Day of the chef

Anamika Butalia        Print Edition: Dec 11, 2011

He owns seven restaurants, has published four books and has hosted two TV shows. Seven years ago he was named one of the world's top 40 chefs of influence. Here's the kicker: he's still only 33 years old. George Calombaris' culinary journey is legendary. At 24 he'd already won two Chef Hats and was named Australia's Young Chef of the Year. At 27, he launched The Press Club Restaurant and Bar in Melbourne in the old printing room of Melbourne's Herald Sun newspaper. It was an overnight sensation. Of course he's most famous outside Australia for his role on the exceedingly popular TV show Masterchef.

The success did not happen overnight. Calombaris started professional cooking at just 17. In other words, more than half of his young life has already been spent in kitchens. "In Greek households, like in Indian, it's all about the family. As a young lad in a Greek setup, I saw the influences that family has on one's personality and approach to life," he says. "If my grandmother or mom had not spent as much time around food and in the kitchen, I wouldn't have made it in this line of work:" When he opened The Press Club there was a lot of talk about taking on a huge project at that young age.

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Aphrodite White chocolate mousse with a raspberry center & rose jelly
Aphrodite White chocolate mousse with a raspberry center & rose jelly
There were "skyrocketing expectations and ambitious plans", he admits. "As a chef and restaurateur, it is important to believe, and this belief must come from the heart. You have to be able to inspire, direct and then follow up. Pay attention, look over your business, you must also double as a micro-biologist and look at all the details." For Calombaris, a great restaurant is getting the macro and micro right and getting all the little things done well.

Now, five more ventures are operational. There is the Mediterranean Middle Eastern restaurant, Maha Bar and Grill; a second modern Greek taverna cuisine restaurant, Hellenic Republic; PM 24 and St. Katherine's, both of which opened this year; and The Belvedere Club, which is a little 45-seat restaurant open for only six moths during the summer.

Oysters Kataifi Oysters baked in phyllo pastry dough & served on the shell
Oysters Kataifi Oysters baked in phyllo pastry dough & served on the shell
The Belvedere, located on the uber-exclusive Greek island of Mykonos, was Calombaris' first international project "[It's] one place that I love returning to because I get so inspired". His seventh restaurant Mama Baba opens early next year and will serve Italian-Greco dishes that "make you think fondly of your grandmother, but with today's ingredients, technique and flavours".

So what do all the accolades mean to him? "It is gratifying to hear praise, all the more because I see myself as the one in the kitchen." In addition to his seven restaurants Calombaris has also managed to publish several cookbooks.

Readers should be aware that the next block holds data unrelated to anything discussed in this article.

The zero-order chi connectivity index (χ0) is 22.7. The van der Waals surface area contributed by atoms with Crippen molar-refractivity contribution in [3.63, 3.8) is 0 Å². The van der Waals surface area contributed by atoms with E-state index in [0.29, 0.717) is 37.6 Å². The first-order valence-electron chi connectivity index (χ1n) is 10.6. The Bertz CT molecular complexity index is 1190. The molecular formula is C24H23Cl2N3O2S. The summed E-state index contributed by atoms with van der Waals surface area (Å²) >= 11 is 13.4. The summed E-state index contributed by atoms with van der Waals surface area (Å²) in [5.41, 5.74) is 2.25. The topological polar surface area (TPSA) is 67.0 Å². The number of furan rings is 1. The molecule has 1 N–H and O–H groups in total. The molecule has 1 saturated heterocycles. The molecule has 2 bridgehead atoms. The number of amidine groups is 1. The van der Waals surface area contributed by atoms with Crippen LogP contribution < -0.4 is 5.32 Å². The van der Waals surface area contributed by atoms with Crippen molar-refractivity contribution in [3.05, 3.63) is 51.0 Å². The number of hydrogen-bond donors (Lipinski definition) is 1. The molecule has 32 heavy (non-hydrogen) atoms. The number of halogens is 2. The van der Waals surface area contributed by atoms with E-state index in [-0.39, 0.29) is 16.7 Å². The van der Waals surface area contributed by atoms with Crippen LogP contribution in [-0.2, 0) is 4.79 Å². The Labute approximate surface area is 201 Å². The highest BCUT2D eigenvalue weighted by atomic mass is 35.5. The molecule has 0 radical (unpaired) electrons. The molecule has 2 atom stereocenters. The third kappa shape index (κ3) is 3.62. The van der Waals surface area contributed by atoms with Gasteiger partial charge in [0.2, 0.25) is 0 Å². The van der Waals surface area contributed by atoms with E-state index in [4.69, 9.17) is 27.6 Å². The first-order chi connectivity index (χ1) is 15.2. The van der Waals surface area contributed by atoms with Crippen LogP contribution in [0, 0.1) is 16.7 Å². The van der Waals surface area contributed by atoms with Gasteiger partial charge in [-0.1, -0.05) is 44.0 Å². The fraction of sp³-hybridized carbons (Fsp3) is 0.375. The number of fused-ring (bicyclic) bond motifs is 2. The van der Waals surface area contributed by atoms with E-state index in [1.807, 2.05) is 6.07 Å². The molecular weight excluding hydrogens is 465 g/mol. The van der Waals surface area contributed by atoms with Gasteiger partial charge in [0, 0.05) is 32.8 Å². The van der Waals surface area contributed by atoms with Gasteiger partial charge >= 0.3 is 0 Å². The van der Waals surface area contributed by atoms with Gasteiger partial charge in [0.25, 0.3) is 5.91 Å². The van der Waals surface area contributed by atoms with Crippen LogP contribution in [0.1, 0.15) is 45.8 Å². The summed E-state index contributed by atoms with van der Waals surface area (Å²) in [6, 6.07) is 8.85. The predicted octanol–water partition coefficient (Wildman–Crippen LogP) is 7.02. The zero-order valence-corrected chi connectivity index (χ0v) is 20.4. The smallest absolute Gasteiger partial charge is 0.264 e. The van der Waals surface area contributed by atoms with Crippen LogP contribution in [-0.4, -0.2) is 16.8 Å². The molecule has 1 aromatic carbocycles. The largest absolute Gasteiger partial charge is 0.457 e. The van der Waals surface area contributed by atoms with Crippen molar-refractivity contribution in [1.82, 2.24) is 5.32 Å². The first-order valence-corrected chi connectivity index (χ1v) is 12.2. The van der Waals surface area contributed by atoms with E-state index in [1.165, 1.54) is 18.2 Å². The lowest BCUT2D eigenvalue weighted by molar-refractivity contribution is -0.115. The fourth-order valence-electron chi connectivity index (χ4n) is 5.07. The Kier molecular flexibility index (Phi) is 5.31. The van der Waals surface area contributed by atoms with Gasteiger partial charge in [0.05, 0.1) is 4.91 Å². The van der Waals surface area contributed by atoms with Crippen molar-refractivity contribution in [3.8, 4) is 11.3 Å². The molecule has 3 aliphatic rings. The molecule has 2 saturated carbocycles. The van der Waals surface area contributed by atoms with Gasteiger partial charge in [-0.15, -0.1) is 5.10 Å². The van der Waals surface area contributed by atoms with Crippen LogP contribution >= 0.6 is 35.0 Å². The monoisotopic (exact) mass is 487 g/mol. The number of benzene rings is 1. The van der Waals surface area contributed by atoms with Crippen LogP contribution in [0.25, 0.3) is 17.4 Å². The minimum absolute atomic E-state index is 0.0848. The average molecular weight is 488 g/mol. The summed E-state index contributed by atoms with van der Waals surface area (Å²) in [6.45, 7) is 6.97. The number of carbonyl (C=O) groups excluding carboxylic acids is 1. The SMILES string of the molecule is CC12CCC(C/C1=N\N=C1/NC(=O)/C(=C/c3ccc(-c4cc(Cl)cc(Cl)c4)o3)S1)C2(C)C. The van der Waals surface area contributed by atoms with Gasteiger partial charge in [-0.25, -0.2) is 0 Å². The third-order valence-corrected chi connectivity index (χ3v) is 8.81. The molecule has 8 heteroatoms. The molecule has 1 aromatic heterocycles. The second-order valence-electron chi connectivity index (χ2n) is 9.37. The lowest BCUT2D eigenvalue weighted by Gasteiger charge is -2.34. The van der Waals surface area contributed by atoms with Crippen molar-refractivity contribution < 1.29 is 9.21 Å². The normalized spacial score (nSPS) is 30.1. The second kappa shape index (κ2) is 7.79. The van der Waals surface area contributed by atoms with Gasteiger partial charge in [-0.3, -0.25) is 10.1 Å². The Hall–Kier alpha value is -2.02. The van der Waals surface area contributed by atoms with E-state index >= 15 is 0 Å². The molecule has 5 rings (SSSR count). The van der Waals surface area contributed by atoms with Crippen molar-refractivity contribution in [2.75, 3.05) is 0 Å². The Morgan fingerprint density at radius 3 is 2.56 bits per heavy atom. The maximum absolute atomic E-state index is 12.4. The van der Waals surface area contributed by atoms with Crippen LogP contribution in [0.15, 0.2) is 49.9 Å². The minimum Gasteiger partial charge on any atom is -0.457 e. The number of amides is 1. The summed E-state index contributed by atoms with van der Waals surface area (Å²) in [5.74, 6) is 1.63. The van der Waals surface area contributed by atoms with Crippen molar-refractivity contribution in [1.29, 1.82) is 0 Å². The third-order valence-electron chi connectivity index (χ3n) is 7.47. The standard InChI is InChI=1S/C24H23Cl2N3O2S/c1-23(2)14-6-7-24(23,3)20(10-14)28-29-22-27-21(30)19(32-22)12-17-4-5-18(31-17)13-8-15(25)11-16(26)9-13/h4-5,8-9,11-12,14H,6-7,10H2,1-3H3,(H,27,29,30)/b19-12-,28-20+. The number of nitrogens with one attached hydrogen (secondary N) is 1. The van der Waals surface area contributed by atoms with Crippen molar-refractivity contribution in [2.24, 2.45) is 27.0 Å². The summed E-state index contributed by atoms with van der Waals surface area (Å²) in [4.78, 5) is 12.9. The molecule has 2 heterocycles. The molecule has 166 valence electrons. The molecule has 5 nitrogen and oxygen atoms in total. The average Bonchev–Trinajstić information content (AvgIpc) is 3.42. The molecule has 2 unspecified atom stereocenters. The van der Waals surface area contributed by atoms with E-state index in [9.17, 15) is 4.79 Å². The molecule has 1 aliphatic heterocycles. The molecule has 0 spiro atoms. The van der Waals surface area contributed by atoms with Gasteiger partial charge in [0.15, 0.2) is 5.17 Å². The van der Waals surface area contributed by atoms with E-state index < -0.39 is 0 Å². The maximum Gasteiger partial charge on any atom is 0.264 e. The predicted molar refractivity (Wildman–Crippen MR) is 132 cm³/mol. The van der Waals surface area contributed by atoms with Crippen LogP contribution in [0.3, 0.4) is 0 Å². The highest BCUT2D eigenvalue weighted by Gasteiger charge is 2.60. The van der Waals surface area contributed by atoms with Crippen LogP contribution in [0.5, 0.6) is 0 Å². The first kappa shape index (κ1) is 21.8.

There is The Press Club and Hellenic Republic: Greek Cooking from the Hellenic Heart. The most recent release, Your Place or Mine, was co-authored with his masterchef co-host & celebrated English chef Gary Mehigan. "He and I have worked together and we both have a great understanding and love for food. So it was lovely to collaborate with him and create a book about food that we love to cook and eat". The duo will soon release their second book together -Cook with us.

2010 Greek Salad The Press Club's modern variation of a classic recipe
2010 Greek Salad The Press Club's modern variation of a classic recipe
Masterchef holds a special place in Calombaris' heart. "People of all ages should be able to identify a carrot from a parsnip. That is what, as a host, I am most proud of. The show needs to be about the contestant, their cooking, and how it changes their life. As hosts and judges, we are to only shape and mentor contestants' dreams." In the second run of MasterChef Australia, he also had the opportunity to try out Indian food. "I firmly believe that the traditions stemming from a country are beautiful - there is nothing wrong with going with the classics and that's what I think Indian cuisine is". Calombaris feels it's best to introduce regional cuisines to a wider audience through a cooking show since it makes the exotic more accessible and demystifies foreign ingredients and dishes.

Finally, there's one aspect of cooking that he personally encourages every step of the way. That is moving to sustainable and environmentally friendly ways of cooking and serving. "It is important to respect our surroundings and where things come from, just as we would our families," he says. "I hope it becomes a trend rather than remain a fad".

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